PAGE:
Just last week we brought you the news that several employees of the now-shuttered Bizarre Creations had formed a new studio, Hogrocket, with a new iOS property hitting the App Store in September. Well time flies, September is here and so is that title, which we're now at liberty to discuss. It's called Tiny Invaders [$3.99] and it's a quest to take over humanity -- from the inside out.
In Tiny Invaders you control microscopic aliens who are here to dominate the human race. To take on such a gargantuan task they delve into the bloodstream of the first person they find, a hick stereotype that just so happens to be in the path of their crash landing. Once inside his body they race through his bloodstream, collecting his white blood cells (or so I assume his "human orbs" to be) and infecting him piece by piece.
The target for infection has systems of veins and arteries laid out as tracks. The invaders automatically travel along those tracks, following the path of least resistance. The player has two pieces of input: switching the track to make the invaders take a different path, and tapping them to make them travel faster.
That doesn't sound like much to keep on top of, but it's enough that the game eventually becomes entirely overwhelming. Each level is ranked with time limits, and to earn the top honors you'll need to plan carefully and execute efficiently. The levels become increasingly devilish, wrapping track over track in intricate knots. Getting through the early levels is simple enough, though finding the perfect route to slip in under the time limit is always delightfully difficult. In later levels, however, all bets are off.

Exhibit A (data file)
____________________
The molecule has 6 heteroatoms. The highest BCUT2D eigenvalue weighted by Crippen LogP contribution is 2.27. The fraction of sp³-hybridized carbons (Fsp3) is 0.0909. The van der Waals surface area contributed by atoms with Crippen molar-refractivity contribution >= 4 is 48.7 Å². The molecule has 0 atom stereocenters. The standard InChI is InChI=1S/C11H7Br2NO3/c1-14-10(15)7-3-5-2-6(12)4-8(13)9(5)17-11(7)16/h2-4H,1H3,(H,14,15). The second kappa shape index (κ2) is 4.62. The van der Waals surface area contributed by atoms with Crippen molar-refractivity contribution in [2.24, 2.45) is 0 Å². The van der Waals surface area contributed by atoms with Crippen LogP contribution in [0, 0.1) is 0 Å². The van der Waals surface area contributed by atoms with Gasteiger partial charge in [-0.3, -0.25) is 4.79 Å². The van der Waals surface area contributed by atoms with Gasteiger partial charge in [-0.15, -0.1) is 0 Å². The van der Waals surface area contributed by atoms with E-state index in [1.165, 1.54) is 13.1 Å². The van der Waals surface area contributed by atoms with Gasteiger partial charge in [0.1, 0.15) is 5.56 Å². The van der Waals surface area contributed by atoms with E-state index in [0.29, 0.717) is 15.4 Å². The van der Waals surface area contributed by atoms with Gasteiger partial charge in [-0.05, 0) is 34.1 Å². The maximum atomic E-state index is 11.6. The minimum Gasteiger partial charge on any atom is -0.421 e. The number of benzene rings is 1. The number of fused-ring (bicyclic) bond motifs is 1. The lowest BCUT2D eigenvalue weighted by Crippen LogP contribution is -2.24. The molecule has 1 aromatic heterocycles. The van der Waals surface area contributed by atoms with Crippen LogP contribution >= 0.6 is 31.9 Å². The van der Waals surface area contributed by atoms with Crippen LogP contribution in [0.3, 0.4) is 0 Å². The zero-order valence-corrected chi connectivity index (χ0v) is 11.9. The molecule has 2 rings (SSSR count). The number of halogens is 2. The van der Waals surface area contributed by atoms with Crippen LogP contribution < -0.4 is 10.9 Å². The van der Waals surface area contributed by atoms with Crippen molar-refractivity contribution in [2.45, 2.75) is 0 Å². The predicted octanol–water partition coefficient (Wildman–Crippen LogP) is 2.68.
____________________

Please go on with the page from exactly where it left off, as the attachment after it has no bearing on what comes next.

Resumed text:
As you make your way through Tiny Invaders' 60 levels, you'll run into all manner of things to hinder or assist your progress. The first is the glowing orb: when brought back to your base, this creates a new invader. To earn the best completion times you'll need to think carefully about how to claim those orbs on your first pass. Then come the enemies, who travel along tracks just like your invaders do. Precise timing is required to keep your invaders slipping past them instead of slamming into them.
Then the going gets really tough. Later levels are littered with gadgets that will speed up any critters that pass by, or clone them, or teleport them. These affect foes as well as friends, so staying safe becomes harder than ever. With all of these elements in place, Tiny Invaders strikes a great balance -- you'll need to plan your route out in advance and then react quickly to the changing environment.
This is where Tiny Invaders excels, but it's also where the game falters. I appreciate its dedication to one-touch controls, but there have been moments where I've wanted to throw my phone in frustration as the game made a seemingly arbitrary choice between speeding up my invaders, speeding up the enemy units and swapping a track. The death of your invaders holds no serious consequences, but when you're aiming for three stars and an imprecise tap gums up the works it can be a bit irritating. At least the reset button is just a tap away and every level can be skipped freely, so no irritation is too lasting.
Beyond the occasional muddled input, Tiny Invaders is an excellent debut from the folks at Hogrocket. Its puzzles are infused with such urgency that you'll find yourself on the edge of your seat, mashing reset to take one more shot at beating the timer. But speed is no excuse to get sloppy -- you'll need to think several steps ahead to master each level. It's a great pairing of action and puzzle, one that deserves your time and attention. If, on the other hand, you think the price is just too darn high, I'm sure you'll find people to commiserate with in our discussion thread.
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